How long does a disability claim take in Texas and can you make it go faster?
The most honest answer to this question is "nobody really knows". The Social Security office where you begin your Social Security Disability or SSI disability claim in Texas may advise you that your claim will take 90 days or 120 days but this does not imply a deadline. Unfortunately, this leads to confusion among many disability claimants who end up believing that there is a deadline for the processing of their case, when, in fact, deadlines absolutely do not exist for either the SSI program or the SSD program.
Why do personnel at the social security office give out such information? Probably because this is the best information they have access to: averages. On average, most initial claims for SSI or Social Security Disability will be determined (decided) in three to four months. However, some claims may take much longer, perhaps even as long as a year.
Why do some disability cases in Texas take longer to process than others? There are many variables involved. Some disability examiners (the individuals who gather your medical records and make decisions on claims) work faster than others while other disability examiners are slower. Also, some examiners have monstrously large caseloads and, for this reason, getting to your case may take longer as a result. Unfortunately, as a claimant, you have zero control over who will process your disability case or how long it may take.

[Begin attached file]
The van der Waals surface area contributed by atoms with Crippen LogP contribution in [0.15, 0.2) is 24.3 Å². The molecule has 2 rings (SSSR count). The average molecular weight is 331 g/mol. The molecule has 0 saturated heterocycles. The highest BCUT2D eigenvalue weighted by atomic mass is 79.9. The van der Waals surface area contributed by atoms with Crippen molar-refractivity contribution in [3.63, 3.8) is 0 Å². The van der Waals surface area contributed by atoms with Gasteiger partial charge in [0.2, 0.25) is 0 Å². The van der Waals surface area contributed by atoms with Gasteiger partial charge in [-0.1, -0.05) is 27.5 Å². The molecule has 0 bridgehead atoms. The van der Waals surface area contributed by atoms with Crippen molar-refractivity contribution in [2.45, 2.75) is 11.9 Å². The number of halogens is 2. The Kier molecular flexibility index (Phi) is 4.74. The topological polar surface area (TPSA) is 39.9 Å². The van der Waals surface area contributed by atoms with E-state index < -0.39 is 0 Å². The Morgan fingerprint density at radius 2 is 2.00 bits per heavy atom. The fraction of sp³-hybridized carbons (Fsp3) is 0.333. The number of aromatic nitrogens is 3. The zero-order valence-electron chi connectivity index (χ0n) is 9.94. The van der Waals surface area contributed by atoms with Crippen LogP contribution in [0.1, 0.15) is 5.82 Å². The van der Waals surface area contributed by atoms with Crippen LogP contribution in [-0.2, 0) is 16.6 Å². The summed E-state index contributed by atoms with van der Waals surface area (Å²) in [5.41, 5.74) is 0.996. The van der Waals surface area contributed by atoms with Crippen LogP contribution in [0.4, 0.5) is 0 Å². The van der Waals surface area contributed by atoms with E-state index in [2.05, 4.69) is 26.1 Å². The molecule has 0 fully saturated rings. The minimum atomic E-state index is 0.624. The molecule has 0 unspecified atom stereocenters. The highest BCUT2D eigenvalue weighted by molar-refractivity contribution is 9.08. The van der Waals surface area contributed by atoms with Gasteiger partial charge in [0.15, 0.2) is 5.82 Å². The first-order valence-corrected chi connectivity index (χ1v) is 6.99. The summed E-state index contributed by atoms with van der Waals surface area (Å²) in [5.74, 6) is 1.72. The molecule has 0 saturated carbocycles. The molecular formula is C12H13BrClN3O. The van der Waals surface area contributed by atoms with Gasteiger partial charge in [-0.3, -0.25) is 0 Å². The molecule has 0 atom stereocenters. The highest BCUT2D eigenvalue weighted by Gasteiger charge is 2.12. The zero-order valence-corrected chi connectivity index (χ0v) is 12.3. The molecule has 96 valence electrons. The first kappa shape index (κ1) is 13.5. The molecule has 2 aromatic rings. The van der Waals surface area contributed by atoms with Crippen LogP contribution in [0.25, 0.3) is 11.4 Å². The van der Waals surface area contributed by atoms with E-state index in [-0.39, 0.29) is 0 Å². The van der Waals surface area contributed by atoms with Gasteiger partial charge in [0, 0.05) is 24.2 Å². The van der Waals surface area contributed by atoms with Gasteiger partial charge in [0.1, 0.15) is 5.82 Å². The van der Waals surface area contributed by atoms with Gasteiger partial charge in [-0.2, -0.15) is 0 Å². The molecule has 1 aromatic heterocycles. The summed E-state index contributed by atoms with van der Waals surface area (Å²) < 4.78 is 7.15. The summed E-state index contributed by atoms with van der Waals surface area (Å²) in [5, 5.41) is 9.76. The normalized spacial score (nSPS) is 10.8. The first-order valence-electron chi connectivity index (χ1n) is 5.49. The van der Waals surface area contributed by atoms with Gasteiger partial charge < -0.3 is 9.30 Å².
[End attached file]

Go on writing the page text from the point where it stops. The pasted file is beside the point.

Common questions about filing for disability in Texas
However, if you would like your disability case to go faster (or at least avoid going slower), it may be good to consider the following options:
1. Consider submitting medical records with your disability application versus submitting the application only. The wait for medical records (disability examiners request your records and then "shelve" your case" while they wait on the records) consumes a huge chunk of time in the processing of a Social Security Disability or SSI case. However, if you choose to do this, make sure you not only submit older records, but your most recent records as well. If you fail to submit your most recent records, the examiner may be forced to send off for your records regardless of what you've provided with your application.
2. Complete your disability application completely. In other words, supply information (regarding your condition, doctors, and places of treatment) that is a. correct and b. sufficiently detailed. Incomplete (or worse, inaccurate) information can cause a disability case to "sit longer" than one for which complete and accurate information has been provided.
3. Comply with requests from the Social Security office or the disability examiner who is handling your case. Meaning: if you get a letter asking you to respond with certain information, respond quickly. If you get a notice requesting your presence at a medical exam, make sure you keep the appointment. Failing to submit requested information or attend a scheduled medical examination can delay your case, and, in some cases, provide justification for a denial.
About the Author: Tim Moore is a former Social Security Disability Examiner in North Carolina, has been interviewed by the NY Times and the LA Times on the disability system, and is an Accredited Disability Representative (ADR) in North Carolina. For assistance on a disability application or Appeal in NC, click here.
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